September 1, 2016
On Earnings and Cash
Do the compensation schemes for top management teams in the defense industry incentivize the right goals?
By James Hasik
For the moment, let’s restrict the analysis to the CEO at this one company. (Considering her entire top management team, and other teams at other companies, is a promising and longer job for another day.) According to GD’s 14A form filed with the SEC this past March, Novakovic’s compensation in 2015 included $1,583,740 in salary, $4,850,000 in cash bonus, $6,856,781 in stock awards, $6,855,267 in stock option awards, and unspecified compensation worth another $278,306. To most people, $20,424,094 is a lot of money. More remarkably, for CEOs, it comes in multiple forms.
Salary pays the mortgage with assurance, and big houses around Washington DC are expensive. Stock awards incentivize a CEO to work to keep the share price from dropping. Option awards incentivize her to work to increase that price. In determining its compensation policy, any corporate board faces a conundrum. Set the strike prices of the options too low, and the company has handed over money for free. Set them too high, and with much of the compensation tied up in options, some very risky behaviors could emerge. (I worked once for such a company, and the story did not end well.) In 2015, the share price (NYSE:GD) rather languished, but the dividend returned $873 million in cash to shareholders. That was about $2.86 for every share outstanding, for a roughly 2 percent additional return. Through her stock awards, Novakovic will get a share of those in the future too.
The fourth component is that cash bonus, presumably for meeting those goals in “earnings and cash.” Under Novakovic’s management, General Dynamics more than attained the targets the board set for 2015. The company had sought $2.7 billion in ordinary earnings and $1.1 billion in cash flow from operations, but earned $2.965 billion and took in $1.93 billion in cash. (It also had aimed for a 14.1% return on invested capital, but attained 17.4%.) GD thus earned accruals about 10 percent above target, and if earnings alone were the issue, GD’s directors were rewarding Novakovic with 10 percent of the 10 percent better results (about $20 million) she helped the company bring in. There’s a rough consensus amongst researchers in the field that the actions of a CEO can account for about 10 percent of a company, and by that measure, they weren’t paying too much—just barely. But GD also took in cash about 75 percent above target, so there’s another big reason to pay her a big bonus.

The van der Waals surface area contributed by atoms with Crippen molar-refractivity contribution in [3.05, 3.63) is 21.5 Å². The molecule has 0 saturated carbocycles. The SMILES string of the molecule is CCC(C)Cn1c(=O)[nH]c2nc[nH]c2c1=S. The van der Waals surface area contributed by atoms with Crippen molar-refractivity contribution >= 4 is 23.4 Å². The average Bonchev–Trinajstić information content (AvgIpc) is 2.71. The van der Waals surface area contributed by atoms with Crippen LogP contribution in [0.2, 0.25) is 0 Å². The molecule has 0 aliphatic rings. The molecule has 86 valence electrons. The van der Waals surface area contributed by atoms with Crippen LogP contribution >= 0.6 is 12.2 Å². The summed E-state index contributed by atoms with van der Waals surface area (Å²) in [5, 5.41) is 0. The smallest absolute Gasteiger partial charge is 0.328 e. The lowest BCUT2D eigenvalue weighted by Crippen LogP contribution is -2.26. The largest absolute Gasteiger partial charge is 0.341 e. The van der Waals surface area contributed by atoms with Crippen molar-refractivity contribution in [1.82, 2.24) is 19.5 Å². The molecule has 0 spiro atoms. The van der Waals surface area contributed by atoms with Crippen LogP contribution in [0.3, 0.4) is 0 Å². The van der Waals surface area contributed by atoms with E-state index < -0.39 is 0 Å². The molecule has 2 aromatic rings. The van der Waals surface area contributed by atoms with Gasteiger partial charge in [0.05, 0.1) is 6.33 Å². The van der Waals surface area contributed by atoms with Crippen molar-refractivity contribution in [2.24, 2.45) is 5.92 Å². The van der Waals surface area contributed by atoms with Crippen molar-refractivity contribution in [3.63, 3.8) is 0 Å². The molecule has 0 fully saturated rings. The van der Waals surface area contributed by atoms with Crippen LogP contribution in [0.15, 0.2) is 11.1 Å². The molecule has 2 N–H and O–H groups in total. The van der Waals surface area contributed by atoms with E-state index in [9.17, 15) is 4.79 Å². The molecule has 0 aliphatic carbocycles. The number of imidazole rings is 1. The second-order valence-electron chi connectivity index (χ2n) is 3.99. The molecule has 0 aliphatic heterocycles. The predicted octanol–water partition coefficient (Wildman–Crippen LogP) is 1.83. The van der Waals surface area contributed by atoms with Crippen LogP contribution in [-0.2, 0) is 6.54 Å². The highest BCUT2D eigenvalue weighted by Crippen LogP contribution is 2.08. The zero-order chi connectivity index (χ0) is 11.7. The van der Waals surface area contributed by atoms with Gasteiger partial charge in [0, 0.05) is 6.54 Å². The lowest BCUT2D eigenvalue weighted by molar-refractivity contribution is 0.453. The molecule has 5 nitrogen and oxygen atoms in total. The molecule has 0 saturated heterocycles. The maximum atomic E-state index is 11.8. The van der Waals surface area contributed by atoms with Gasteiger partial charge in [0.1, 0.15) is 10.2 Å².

Without hiring compensation consultants, this seems a balanced package. Assessing whether the targets and the amounts were right—as described above—would take some more work. But somewhat separate from cash flow is cash-on-hand. The former replenishes the drawer, but only if the rate of outflow is less than the rate of inflow. McAleese continued by observing that the company has been reducing its cash holdings this year, for three reasons. GD has been burning through cash advances from customers in 2014 for developing two new armored vehicles: the Ajax light tank for the British Army, and the LAV 6.0 for the Saudi National Guard. GD has also been increasing the production rate for the Gulfstream 500 business jet, and unlike governments, not all customers pay in advance. GD also has made commitments to shareholders for the future repurchase of up to another 10 million shares. With the price hovering around $150 per share, the full program would consume another $1.5 billion in cash.
These are all good uses of funds, but as a result, McAleese finds, GD has little dry powder for acquiring other companies, or investing in a big R&D program. Novakovic did come into the job complaining about her predecessor’s predilection for M&A. However, for many defense contractors these days, with their still remarkably low rates of independent R&D spending, M&A is the IR&D. Most of GD's product development funding comes straight from the biggest customer, the US Defense Department. To be sure, there are success stories from self-actualizing investment, even in the United States. But by-and-large, federal profit policies render problematic earning commercially attractive returns from one’s own R&D. Until that changes, the compensation incentives may be right for the shareholders, but they won’t be fully working for the customers.
James Hasik is a senior fellow at the Brent Scowcroft Center on International Security.